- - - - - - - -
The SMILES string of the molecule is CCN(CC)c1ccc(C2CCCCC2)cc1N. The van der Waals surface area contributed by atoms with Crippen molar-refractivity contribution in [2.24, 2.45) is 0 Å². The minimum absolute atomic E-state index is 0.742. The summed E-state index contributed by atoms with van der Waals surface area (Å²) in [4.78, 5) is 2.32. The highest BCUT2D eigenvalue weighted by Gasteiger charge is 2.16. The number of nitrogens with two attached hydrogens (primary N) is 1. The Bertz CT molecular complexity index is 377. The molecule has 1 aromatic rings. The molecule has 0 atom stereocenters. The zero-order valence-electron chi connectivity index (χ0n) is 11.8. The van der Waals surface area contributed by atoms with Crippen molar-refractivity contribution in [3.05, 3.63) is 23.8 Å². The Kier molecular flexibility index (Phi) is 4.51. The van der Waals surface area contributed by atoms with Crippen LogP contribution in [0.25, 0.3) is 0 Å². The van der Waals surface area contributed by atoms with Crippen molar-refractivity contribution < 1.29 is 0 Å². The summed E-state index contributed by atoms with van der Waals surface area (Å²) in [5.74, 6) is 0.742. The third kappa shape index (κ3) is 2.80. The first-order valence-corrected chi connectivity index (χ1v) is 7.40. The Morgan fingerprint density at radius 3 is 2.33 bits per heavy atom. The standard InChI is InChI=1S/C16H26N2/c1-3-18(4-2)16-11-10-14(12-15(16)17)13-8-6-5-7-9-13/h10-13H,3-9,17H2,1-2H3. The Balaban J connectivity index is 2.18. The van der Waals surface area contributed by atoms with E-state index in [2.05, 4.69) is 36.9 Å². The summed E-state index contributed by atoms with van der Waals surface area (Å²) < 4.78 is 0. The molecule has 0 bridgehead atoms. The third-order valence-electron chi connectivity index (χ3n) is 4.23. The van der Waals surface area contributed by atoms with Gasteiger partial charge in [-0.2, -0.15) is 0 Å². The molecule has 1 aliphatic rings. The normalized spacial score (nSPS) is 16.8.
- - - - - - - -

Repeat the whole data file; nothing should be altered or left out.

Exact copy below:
The SMILES string of the molecule is CCN(CC)c1ccc(C2CCCCC2)cc1N. The van der Waals surface area contributed by atoms with Crippen molar-refractivity contribution in [2.24, 2.45) is 0 Å². The minimum absolute atomic E-state index is 0.742. The summed E-state index contributed by atoms with van der Waals surface area (Å²) in [4.78, 5) is 2.32. The highest BCUT2D eigenvalue weighted by Gasteiger charge is 2.16. The number of nitrogens with two attached hydrogens (primary N) is 1. The Bertz CT molecular complexity index is 377. The molecule has 1 aromatic rings. The molecule has 0 atom stereocenters. The zero-order valence-electron chi connectivity index (χ0n) is 11.8. The van der Waals surface area contributed by atoms with Crippen molar-refractivity contribution in [3.05, 3.63) is 23.8 Å². The Kier molecular flexibility index (Phi) is 4.51. The van der Waals surface area contributed by atoms with Crippen LogP contribution in [0.25, 0.3) is 0 Å². The van der Waals surface area contributed by atoms with Crippen molar-refractivity contribution < 1.29 is 0 Å². The summed E-state index contributed by atoms with van der Waals surface area (Å²) in [5.74, 6) is 0.742. The third kappa shape index (κ3) is 2.80. The first-order valence-corrected chi connectivity index (χ1v) is 7.40. The Morgan fingerprint density at radius 3 is 2.33 bits per heavy atom. The standard InChI is InChI=1S/C16H26N2/c1-3-18(4-2)16-11-10-14(12-15(16)17)13-8-6-5-7-9-13/h10-13H,3-9,17H2,1-2H3. The Balaban J connectivity index is 2.18. The van der Waals surface area contributed by atoms with E-state index in [2.05, 4.69) is 36.9 Å². The summed E-state index contributed by atoms with van der Waals surface area (Å²) < 4.78 is 0. The molecule has 0 bridgehead atoms. The third-order valence-electron chi connectivity index (χ3n) is 4.23. The van der Waals surface area contributed by atoms with Gasteiger partial charge in [-0.2, -0.15) is 0 Å². The molecule has 1 aliphatic rings. The normalized spacial score (nSPS) is 16.8.